How A Sleep Diary Can Help Diagnose Sleep Apnea

There are 22 million people in the United States who struggle with sleep apnea. It’s a common disease that often goes undiagnosed by medical professionals. In this article, we’re going to look at how a simple sleep diary or sleep journal can help diagnose your sleep apnea. We’re also going to look at what sleep apnea is and inform you what the best sleep diary is. Let’s dive in! 

What is sleep apnea? 

Sleep apnea is a possibly serious condition where a person frequently stops breathing in the middle of their sleep. The person will resume breathing at a normal rate, but the worse the sleep apnea gets, the more frequently they stop and start breathing. People who snore loudly or feel tired after a full night’s sleep probably struggle with some form of sleep apnea. 

There are three types of sleep apnea: obstructive, central, and complex. 

Obstructive sleep apnea 

This is the most common form of sleep apnea and typically happens when the throat muscles get too relaxed. 

Central sleep apnea 

Central sleep apnea is a neurological problem and happens when your brain doesn’t send the right signals to your muscles that control breathing functions. 

Complex sleep apnea syndrome 

This is the most serious type of sleep apnea and occurs when someone suffers from obstructive and central sleep apnea. 

Symptoms of sleep apnea 

Here are some symptoms of sleep apnea. If you show any of them, make sure to see a medical professional to diagnose the issue.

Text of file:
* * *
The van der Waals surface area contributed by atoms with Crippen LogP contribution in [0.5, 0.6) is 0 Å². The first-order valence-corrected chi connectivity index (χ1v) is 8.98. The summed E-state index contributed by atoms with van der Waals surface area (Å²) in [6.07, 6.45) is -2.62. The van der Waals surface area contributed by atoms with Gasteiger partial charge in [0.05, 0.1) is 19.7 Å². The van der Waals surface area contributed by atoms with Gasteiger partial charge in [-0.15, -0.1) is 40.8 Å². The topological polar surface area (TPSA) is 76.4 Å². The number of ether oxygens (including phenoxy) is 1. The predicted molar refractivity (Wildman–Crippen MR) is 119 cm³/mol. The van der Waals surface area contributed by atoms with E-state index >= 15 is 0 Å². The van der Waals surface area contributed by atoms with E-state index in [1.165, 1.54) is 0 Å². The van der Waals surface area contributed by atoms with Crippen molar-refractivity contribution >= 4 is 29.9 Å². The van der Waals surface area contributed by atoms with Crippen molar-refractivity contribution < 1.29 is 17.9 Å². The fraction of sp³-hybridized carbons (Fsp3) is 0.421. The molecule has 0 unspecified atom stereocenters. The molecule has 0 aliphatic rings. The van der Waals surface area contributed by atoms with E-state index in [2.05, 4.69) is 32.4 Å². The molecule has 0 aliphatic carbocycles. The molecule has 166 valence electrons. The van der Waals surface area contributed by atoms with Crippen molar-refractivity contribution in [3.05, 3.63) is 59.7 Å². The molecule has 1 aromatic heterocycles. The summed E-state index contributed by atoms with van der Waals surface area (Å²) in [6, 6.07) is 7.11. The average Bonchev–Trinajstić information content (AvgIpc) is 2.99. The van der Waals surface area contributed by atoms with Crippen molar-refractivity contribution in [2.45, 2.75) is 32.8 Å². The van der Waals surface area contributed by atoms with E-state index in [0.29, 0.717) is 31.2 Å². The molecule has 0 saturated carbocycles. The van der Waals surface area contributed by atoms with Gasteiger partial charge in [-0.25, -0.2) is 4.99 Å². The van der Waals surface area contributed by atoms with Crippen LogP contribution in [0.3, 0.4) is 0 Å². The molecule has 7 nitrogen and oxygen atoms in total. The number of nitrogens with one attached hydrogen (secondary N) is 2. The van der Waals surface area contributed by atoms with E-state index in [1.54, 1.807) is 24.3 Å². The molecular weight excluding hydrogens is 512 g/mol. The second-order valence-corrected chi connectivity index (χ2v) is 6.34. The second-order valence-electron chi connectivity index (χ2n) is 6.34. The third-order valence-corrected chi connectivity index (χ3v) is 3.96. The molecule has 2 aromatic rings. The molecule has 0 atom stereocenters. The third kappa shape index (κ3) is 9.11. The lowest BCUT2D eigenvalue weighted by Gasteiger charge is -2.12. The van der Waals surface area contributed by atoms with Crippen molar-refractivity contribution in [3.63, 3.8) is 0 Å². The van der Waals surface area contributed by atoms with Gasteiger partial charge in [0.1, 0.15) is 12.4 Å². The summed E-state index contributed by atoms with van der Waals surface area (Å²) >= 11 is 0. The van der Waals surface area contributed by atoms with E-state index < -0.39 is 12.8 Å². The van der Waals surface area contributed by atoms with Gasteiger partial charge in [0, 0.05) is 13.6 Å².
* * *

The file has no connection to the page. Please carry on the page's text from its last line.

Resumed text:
• Snoring 
  • Irregular breathing during sleep 
  • Gasping for breath while you sleep 
  • Waking with a dry mouth 
  • Morning headache
  • Difficulty staying asleep (insomnia)
  • Excessive daytime sleepiness (hypersomnia)
  • Difficulty paying attention while awake
  • Irritability

The importance of catching these symptoms early cannot be overstated. That’s where the sleep diary comes into play. Take note of your sleeping habits and keep track of them. 

How can a sleep diary help diagnose my sleep apnea?  

There’s nothing cryptic about a sleep diary. It is exactly what it sounds like – a diary or journal to document your sleep. Just as an everyday diary is used to document your life’s details and inner thoughts, a sleep diary is used to document your sleeping and dreams. It’s easy to forget details and nuances about your sleeping habits which is why it’s important to keep track of your sleep diary. 

Sleep diaries aren’t just to document your sleeping habits. You should also keep track of your daily activities and follow it up with tracking how you sleep later that night. People don’t realize that what you do during the day and what you eat and drink affect how you sleep. Keeping careful track of the details of your everyday life can be crucial to helping your doctors pinpoint your sleep apnea. 

The more comprehensive and in-depth your sleep diary is, the better. There may be details that you don’t think about, but that can be the key to a doctor helping you out. Here are some of the symptoms of sleep apnea that a sleep diary can help diagnose. 

  • Insomnia
  • Narcolepsy
  • Restless Leg Syndrome
  • Irregular Heart Beat
  • Delayed Sleep Phase Disorder
  • Fibromyalgia
  • Neurological Disorders
  • Respiratory Illness